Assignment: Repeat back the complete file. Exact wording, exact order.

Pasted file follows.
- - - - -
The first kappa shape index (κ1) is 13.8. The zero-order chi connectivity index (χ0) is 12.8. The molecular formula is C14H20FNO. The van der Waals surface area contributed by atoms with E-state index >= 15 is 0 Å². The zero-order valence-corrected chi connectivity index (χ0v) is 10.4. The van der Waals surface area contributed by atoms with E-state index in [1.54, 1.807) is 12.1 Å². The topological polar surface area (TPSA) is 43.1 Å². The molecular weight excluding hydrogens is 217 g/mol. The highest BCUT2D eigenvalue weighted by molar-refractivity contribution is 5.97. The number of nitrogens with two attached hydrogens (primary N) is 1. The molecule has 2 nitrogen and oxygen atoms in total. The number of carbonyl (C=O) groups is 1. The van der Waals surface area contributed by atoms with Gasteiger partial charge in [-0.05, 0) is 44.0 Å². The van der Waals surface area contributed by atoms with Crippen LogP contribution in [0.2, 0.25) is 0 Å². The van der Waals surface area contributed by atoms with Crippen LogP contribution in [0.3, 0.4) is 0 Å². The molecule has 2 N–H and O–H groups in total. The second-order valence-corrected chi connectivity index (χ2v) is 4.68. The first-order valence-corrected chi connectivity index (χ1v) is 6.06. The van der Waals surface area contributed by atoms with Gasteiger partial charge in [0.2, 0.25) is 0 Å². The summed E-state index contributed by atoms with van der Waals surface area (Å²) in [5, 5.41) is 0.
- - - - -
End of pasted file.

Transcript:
The first kappa shape index (κ1) is 13.8. The zero-order chi connectivity index (χ0) is 12.8. The molecular formula is C14H20FNO. The van der Waals surface area contributed by atoms with E-state index >= 15 is 0 Å². The zero-order valence-corrected chi connectivity index (χ0v) is 10.4. The van der Waals surface area contributed by atoms with E-state index in [1.54, 1.807) is 12.1 Å². The topological polar surface area (TPSA) is 43.1 Å². The molecular weight excluding hydrogens is 217 g/mol. The highest BCUT2D eigenvalue weighted by molar-refractivity contribution is 5.97. The number of nitrogens with two attached hydrogens (primary N) is 1. The molecule has 2 nitrogen and oxygen atoms in total. The number of carbonyl (C=O) groups is 1. The van der Waals surface area contributed by atoms with Gasteiger partial charge in [-0.05, 0) is 44.0 Å². The van der Waals surface area contributed by atoms with Crippen LogP contribution in [0.2, 0.25) is 0 Å². The van der Waals surface area contributed by atoms with Crippen LogP contribution in [0.3, 0.4) is 0 Å². The molecule has 2 N–H and O–H groups in total. The second-order valence-corrected chi connectivity index (χ2v) is 4.68. The first-order valence-corrected chi connectivity index (χ1v) is 6.06. The van der Waals surface area contributed by atoms with Gasteiger partial charge in [0.2, 0.25) is 0 Å². The summed E-state index contributed by atoms with van der Waals surface area (Å²) in [5, 5.41) is 0.